Common brand names include Duragesic, Abstral, Subsys, and Ionsys

Fentanyl is considered a narcotic.

Fentanyl is used to treat severe pain.


Controlled substance

High risk for addiction and dependence. Can cause respiratory distress and death when taken in high doses or when combined with other substances, especially alcohol or other illicit drugs such as heroin or cocaine.


Brands: Duragesic, Abstral, Subsys, and Ionsys

Availability: Prescription needed

Pregnancy: Consult a doctor

Alcohol: Avoid. Very serious interactions can occur

Drug class: Opioid

Fentanyl

Common brands: Duragesic, Abstral, Subsys

Narcotic

It can treat severe pain.

DEA Warning Candy looking Fentanyl Dangers

The DEA has issued warnings that fentanyl pills look like candy are being sold across America. Likened to “rainbow fentanyl” in the media, the trend wherein fentanyl pills look like candy appears to be a new method used by drug cartels to sell the highly addictive drug.

Controlled substance

High risk for addiction and dependence. Can cause respiratory distress and death when taken in high doses or when combined with other substances, especially alcohol or other illicit drugs such as heroin or cocaine.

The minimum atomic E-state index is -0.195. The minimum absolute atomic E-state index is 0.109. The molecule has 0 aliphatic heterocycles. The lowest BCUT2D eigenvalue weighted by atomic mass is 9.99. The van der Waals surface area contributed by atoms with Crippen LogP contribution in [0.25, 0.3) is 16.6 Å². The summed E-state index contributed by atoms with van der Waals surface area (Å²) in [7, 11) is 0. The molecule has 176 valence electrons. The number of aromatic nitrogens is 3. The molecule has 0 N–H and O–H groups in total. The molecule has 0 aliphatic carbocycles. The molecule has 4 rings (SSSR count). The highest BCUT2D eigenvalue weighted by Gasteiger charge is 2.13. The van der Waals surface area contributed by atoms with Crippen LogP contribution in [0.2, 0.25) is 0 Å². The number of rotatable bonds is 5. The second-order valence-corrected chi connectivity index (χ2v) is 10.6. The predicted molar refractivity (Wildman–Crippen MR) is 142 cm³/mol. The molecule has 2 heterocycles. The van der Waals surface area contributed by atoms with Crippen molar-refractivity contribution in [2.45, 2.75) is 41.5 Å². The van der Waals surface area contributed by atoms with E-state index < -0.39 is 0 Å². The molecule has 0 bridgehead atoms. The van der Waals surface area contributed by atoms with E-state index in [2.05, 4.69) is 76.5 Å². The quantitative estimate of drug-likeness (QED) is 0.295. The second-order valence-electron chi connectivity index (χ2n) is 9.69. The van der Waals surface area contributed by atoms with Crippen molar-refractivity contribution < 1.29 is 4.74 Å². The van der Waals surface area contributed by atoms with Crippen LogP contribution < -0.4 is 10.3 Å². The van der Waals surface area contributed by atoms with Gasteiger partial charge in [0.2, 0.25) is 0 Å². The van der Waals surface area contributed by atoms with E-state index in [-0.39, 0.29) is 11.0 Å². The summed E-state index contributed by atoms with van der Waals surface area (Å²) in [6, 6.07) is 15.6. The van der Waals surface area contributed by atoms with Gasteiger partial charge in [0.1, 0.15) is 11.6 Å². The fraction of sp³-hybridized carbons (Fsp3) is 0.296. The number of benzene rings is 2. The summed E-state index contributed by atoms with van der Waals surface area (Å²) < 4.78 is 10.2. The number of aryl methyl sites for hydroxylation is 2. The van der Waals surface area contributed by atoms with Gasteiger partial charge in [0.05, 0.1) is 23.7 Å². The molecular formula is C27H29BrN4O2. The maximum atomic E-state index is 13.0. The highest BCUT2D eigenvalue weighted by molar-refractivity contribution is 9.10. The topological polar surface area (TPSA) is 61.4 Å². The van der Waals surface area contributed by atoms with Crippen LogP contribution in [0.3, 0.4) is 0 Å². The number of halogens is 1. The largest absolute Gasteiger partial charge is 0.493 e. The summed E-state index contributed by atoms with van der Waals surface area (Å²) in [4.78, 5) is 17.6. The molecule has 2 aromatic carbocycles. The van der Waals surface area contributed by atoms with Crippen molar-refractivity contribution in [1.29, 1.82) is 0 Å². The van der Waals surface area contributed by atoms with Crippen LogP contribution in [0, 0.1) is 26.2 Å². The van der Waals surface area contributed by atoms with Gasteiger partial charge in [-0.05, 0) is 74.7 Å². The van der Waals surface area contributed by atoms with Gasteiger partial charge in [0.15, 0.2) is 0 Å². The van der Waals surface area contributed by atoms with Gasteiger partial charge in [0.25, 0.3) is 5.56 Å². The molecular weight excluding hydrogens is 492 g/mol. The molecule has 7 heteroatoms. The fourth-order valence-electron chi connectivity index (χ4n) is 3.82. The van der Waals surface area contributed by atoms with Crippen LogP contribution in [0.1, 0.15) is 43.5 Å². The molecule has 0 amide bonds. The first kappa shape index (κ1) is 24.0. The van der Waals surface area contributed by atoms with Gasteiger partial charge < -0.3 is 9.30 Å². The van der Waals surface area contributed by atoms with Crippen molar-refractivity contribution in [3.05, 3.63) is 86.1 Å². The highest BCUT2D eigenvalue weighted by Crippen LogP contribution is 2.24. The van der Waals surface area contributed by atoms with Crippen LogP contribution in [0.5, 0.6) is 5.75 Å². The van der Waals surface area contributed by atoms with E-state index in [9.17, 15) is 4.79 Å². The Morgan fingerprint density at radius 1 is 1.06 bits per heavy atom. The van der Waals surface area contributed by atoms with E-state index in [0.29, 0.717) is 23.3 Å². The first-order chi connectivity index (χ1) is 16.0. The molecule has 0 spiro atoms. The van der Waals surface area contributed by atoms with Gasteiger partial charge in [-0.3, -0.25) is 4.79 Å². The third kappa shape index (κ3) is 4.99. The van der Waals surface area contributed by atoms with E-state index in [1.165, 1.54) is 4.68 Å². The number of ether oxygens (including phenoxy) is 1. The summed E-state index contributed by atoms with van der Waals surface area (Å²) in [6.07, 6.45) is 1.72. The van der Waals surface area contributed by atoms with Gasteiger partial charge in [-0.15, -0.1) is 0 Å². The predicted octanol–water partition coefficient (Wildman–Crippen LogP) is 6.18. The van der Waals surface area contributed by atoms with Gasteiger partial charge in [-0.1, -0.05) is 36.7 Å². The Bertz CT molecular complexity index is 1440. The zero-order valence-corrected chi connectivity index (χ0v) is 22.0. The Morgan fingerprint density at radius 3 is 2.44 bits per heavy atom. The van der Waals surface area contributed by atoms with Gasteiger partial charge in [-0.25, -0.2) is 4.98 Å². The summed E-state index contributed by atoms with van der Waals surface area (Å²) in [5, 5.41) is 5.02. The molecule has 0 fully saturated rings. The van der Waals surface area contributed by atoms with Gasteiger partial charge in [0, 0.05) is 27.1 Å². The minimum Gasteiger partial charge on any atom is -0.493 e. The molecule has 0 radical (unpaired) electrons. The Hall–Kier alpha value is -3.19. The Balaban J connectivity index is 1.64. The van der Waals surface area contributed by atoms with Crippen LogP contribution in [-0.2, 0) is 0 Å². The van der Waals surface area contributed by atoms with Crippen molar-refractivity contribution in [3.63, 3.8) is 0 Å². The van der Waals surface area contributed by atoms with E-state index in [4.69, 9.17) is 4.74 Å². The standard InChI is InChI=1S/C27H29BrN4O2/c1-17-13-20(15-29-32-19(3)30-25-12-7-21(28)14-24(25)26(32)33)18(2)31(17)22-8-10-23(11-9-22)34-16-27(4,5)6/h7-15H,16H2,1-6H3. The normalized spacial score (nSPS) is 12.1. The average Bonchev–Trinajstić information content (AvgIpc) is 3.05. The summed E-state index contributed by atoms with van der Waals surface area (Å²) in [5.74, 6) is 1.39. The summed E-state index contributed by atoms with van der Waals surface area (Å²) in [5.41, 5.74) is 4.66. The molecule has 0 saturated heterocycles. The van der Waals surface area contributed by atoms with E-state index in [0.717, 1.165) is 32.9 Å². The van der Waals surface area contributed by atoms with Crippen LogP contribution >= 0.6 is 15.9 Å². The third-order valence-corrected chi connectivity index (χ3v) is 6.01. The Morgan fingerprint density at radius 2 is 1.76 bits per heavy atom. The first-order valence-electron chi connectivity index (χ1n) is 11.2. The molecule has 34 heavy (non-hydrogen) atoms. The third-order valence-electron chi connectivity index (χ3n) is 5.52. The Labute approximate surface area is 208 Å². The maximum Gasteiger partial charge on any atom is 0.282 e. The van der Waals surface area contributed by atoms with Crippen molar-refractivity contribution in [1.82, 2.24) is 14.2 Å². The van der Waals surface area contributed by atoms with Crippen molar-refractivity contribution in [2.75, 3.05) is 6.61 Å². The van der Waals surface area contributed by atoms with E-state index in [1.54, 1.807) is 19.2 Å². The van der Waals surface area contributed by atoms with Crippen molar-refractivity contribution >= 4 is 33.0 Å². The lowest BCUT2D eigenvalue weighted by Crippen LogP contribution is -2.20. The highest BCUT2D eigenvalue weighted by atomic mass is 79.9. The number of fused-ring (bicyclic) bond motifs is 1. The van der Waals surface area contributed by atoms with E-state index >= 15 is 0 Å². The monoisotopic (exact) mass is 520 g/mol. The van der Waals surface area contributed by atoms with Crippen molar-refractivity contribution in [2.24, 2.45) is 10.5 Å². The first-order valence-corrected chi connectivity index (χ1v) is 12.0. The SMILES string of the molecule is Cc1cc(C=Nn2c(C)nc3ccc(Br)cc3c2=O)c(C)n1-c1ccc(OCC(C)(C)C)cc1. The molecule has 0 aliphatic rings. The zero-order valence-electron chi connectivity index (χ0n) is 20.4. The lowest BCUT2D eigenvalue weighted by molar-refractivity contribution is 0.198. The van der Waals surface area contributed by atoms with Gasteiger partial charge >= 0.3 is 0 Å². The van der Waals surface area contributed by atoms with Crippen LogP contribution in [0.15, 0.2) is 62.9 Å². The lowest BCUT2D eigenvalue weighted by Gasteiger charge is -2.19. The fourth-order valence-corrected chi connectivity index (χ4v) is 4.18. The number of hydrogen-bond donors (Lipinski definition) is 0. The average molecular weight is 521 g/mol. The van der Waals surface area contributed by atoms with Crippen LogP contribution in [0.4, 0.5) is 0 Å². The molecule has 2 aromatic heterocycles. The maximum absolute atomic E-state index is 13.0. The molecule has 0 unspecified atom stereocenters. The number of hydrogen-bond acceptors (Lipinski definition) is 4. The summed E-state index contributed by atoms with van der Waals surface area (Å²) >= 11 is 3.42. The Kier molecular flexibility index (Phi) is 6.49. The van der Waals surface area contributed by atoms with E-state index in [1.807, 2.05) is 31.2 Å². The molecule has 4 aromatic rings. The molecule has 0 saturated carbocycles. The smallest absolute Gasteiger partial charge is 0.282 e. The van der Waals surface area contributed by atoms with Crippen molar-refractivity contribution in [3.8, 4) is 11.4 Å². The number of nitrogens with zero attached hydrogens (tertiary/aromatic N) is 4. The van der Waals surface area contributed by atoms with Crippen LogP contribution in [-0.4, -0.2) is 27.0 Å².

Brands: Duragesic, Abstral, Subsys, and Ionsys

Availability: Prescription needed

Pregnancy: Consult a doctor

Alcohol: Avoid. Very serious interactions can occur

Drug class: Opioid

Similar to other opioid analgesics, fentanyl produces effects such as: relaxation, euphoria, pain relief, sedation, confusion, drowsiness, dizziness, nausea and vomiting, urinary retention, pupillary constriction, and respiratory depression.


The drug fentanyl should not be used concomitant with certain medications such as CYP3A4 inhibitors like macrolide antibiotics or azole-antifungal agents, and protease inhibitors may increase plasma concentrations of fentanyl, extending the opioid drug action and exacerbating the opioid-induced respiratory depression


Warnings

Call your doctor right away if you or your child have a rash, itching, hoarseness, trouble breathing, trouble swallowing, or any swelling of your hands, face, or mouth while you are using this medicine. Do not use too much of this medicine or use it more often than your doctor tells you to